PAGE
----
A major problem facing the party was that it lost right-leaning Christian voters to the Progress Party. Many of these voters believed that the party would not be able to defend "Christian traditions" in Norway, because of its strong opposition to a government run by the Progress party. Another problem facing the party was that it was unable to refresh its image among voters.[46]

Høybråten stated that his party would not be part of a coalition with the Progress Party, but had not ruled out supporting such a government.[47] The Christian Democrats' preference for a coalition was with the Liberals and the Conservatives.[48] In total, the Christian Democrats were able to gather 5.5% of the vote, a decrease from the 6.7% achieved in the 2005 election. After the announcement of their results, Deputy Leader Inger Lise Hansen sparked unrest within the party. She felt that it had become too "narrow" and wanted it to return to the "generous and popular image" it enjoyed during the 1990s. Another faction within the party wanted Høybråten to resign as party leader.[49]

Liberal[edit]

Liberal votes by county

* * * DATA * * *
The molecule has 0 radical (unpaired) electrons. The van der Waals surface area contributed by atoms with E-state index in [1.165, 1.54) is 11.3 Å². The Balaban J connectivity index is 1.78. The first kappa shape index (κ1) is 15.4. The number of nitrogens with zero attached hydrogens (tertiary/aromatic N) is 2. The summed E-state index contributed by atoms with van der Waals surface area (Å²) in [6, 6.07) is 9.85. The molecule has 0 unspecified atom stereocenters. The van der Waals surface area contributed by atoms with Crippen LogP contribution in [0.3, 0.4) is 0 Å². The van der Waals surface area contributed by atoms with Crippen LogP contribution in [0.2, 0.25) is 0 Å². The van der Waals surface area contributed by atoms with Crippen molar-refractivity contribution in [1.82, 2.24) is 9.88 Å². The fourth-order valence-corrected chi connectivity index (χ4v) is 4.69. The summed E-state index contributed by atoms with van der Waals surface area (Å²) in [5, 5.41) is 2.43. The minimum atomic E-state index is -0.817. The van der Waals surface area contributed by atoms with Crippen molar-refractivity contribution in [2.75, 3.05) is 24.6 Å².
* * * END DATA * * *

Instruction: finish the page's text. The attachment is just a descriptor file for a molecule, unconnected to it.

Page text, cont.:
The leader of the Liberal Party, Lars Sponheim, stated in September 2007 that his party would neither be a part of nor support a coalition that included the Progress Party, and that the Liberal Party preferred Labour Prime Minister Jens Stoltenberg over Progress Party leader Siv Jensen.[50] By late August, 2009 figures produced by Response suggested that only 2% within the Liberal Party wanted to collaborate with the Progress Party.[51] Sponheim later distanced himself and his party from the Conservative Party because the Conservatives wanted to improve relations with the Progress Party, leading Sponheim to comment "A vote for the Conservatives is a vote for the Progress Party". He said that the Liberal Party was the only solid choice on the right that didn't want to be involved in a government with the Progress Party.[52]

Liberal MPs by county